tax

Four traditionally blue states have filed a lawsuit against the Trump administration in an effort to stop the Republican tax bill from being implemented.

Attorneys General for the states of Connecticut, Maryland, New Jersey, and New York all jointly filed a lawsuit in the U.S. District Court for the Southern District of New York on Tuesday, saying the tax bill President Trump signed into law late last year unconstitutionally raises taxes on their residents.

Part of the Tax Cuts and Jobs Act of 2017 capped the maximum deduction for state and local taxes at $10,000 per return, which residents of many blue states depend on to minimize the hit they take every April. New Jersey Attorney General Gurbir Grewal said that portion of the tax bill interferes with state and local taxing authority.

“Simply put, the federal government violated the constitution when it imposed new, arbitrary limits on the amount of state and local taxes that residents could deduct on their federal tax returns,” Grewal said in a public statement.

The argument put forward in the lawsuit isn’t without strong legal standing. The 10th Amendment to the U.S. Constitution states that all powers “not delegated to the United States by the Constitution, nor prohibited by it to the states, are reserved to the states respectively, or to the people.” If the court rules in favor of the Attorneys General, it could feasibly establish a state sovereignty argument as legal precedent prohibiting the federal government to dictate maximum state and local exemptions.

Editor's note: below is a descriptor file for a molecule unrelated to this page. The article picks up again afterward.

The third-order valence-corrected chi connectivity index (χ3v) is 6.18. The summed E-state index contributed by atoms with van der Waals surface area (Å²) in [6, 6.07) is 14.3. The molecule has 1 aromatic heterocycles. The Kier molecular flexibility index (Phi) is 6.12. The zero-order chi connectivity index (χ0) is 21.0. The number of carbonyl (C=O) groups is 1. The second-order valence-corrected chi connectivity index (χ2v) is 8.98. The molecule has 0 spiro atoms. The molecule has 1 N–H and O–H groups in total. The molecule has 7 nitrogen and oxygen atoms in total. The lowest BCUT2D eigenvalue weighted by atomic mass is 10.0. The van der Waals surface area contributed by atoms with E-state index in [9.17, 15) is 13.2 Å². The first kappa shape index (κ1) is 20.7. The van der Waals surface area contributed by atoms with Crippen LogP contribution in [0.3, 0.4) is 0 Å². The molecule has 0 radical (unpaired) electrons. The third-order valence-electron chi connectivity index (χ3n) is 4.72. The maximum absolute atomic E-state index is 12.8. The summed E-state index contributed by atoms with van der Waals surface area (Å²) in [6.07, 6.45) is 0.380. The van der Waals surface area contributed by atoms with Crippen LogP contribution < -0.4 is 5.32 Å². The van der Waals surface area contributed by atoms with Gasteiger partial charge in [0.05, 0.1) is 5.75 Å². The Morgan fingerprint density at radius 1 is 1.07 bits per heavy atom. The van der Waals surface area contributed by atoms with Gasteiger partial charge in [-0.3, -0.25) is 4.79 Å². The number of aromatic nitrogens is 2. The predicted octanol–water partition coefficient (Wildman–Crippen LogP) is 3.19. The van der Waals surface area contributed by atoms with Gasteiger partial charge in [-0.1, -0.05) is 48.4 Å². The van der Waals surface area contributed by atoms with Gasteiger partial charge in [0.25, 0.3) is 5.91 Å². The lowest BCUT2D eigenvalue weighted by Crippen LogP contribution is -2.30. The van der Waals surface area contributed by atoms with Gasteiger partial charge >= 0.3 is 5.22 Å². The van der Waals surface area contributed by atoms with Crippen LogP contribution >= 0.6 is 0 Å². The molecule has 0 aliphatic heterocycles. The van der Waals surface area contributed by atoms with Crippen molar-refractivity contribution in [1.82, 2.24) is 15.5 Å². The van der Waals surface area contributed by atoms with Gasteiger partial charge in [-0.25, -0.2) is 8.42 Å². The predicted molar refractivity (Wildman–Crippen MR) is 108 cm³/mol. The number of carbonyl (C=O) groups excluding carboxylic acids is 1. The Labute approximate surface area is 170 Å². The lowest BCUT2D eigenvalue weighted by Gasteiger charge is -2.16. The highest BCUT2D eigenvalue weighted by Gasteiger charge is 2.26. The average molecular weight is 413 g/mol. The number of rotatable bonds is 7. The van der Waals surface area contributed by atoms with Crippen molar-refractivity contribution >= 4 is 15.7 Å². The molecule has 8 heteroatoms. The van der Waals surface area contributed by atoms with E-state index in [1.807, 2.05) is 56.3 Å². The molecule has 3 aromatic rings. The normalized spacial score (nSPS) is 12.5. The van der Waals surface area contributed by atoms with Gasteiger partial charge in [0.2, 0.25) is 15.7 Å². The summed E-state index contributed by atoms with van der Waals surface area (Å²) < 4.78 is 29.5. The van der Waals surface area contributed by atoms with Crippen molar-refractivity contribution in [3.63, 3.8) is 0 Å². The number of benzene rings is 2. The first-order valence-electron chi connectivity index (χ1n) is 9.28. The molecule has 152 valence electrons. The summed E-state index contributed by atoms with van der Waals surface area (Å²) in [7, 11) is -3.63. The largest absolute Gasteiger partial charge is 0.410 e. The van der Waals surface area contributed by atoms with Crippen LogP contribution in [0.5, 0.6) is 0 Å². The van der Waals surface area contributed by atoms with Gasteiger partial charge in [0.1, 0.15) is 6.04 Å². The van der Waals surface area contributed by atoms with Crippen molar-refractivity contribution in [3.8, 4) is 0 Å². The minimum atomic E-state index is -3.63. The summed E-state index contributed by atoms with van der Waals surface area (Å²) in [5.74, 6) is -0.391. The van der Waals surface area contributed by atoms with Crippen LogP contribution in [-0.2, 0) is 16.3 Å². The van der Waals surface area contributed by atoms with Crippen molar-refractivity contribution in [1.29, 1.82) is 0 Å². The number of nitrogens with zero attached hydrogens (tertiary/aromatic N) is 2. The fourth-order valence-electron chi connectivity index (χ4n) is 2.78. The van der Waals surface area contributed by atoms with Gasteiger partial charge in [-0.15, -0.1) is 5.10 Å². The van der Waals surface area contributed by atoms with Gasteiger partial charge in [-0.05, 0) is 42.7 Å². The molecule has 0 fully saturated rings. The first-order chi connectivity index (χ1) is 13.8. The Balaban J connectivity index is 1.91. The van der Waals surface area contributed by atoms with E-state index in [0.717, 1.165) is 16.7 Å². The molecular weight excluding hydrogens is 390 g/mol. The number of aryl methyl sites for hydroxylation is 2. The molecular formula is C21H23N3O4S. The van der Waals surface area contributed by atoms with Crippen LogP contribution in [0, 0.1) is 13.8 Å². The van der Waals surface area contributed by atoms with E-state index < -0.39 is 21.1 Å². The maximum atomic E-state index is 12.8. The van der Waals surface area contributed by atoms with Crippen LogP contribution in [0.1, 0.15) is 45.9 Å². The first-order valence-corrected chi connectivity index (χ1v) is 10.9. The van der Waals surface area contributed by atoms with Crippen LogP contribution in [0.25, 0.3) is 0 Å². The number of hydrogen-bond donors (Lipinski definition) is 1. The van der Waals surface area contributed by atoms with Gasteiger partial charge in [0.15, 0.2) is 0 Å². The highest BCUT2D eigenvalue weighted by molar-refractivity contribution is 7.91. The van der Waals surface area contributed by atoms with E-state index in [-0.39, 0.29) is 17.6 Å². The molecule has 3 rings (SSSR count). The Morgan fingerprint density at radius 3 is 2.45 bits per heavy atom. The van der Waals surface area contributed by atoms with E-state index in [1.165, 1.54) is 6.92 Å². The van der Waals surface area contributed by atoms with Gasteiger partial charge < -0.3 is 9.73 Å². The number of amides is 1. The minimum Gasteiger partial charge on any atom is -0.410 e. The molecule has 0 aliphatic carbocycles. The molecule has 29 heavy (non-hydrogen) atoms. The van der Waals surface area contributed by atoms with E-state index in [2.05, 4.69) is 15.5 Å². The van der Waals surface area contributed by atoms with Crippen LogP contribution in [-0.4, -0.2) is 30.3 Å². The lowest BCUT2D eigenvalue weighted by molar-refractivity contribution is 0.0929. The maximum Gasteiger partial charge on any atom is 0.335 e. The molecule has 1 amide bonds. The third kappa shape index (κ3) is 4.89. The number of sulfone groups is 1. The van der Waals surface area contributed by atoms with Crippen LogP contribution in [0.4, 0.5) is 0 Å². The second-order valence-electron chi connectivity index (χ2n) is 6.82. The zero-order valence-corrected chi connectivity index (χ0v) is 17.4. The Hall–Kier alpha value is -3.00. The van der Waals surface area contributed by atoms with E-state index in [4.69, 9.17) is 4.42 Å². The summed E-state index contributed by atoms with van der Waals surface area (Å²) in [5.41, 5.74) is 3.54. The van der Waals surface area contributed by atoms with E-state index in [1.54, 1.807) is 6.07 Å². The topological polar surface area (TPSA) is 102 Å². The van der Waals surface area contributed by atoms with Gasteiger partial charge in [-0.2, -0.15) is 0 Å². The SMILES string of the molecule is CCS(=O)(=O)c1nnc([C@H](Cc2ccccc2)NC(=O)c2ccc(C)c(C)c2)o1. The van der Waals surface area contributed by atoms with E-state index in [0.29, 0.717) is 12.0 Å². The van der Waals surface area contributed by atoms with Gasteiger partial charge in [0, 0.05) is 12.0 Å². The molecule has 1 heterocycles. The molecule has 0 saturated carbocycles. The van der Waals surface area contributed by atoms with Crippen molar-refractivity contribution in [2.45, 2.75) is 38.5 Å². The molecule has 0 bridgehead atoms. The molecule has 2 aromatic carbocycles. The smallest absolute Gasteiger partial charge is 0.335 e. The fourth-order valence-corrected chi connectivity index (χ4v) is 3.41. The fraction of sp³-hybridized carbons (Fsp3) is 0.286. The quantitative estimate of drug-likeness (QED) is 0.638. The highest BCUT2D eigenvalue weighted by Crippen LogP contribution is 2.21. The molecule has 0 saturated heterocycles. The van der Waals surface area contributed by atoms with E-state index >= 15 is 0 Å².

California state senator Kevin de Leon (D), who is also running for U.S. Senate, passed a bill through the state senate that invalidated the Republican tax bill’s state and local exemption cap, saying that the legislation was necessary to prevent a massive tax hike on working-class Californians (the bill is currently awaiting action in the House Appropriations Committee).

Connecticut Governor Dannel Malloy (D) made a similar argument, saying that the Tax Cuts and Jobs Act of 2017 would simultaneously raise his residents’ taxes by billions of dollars.

“[T]his law discriminates against Connecticut taxpayers, who stand to lose over $10 billion in state and local tax deductions. Hundreds of thousands of residents could see a tax increase even as their property values decrease,” Malloy stated.

As of this writing, Trump has not yet commented on the lawsuit.

 

Scott Alden is a freelance contributor covering national politics, education, and environmental issues. He is a proud Toledo University graduate, and lives in the suburbs of Detroit.

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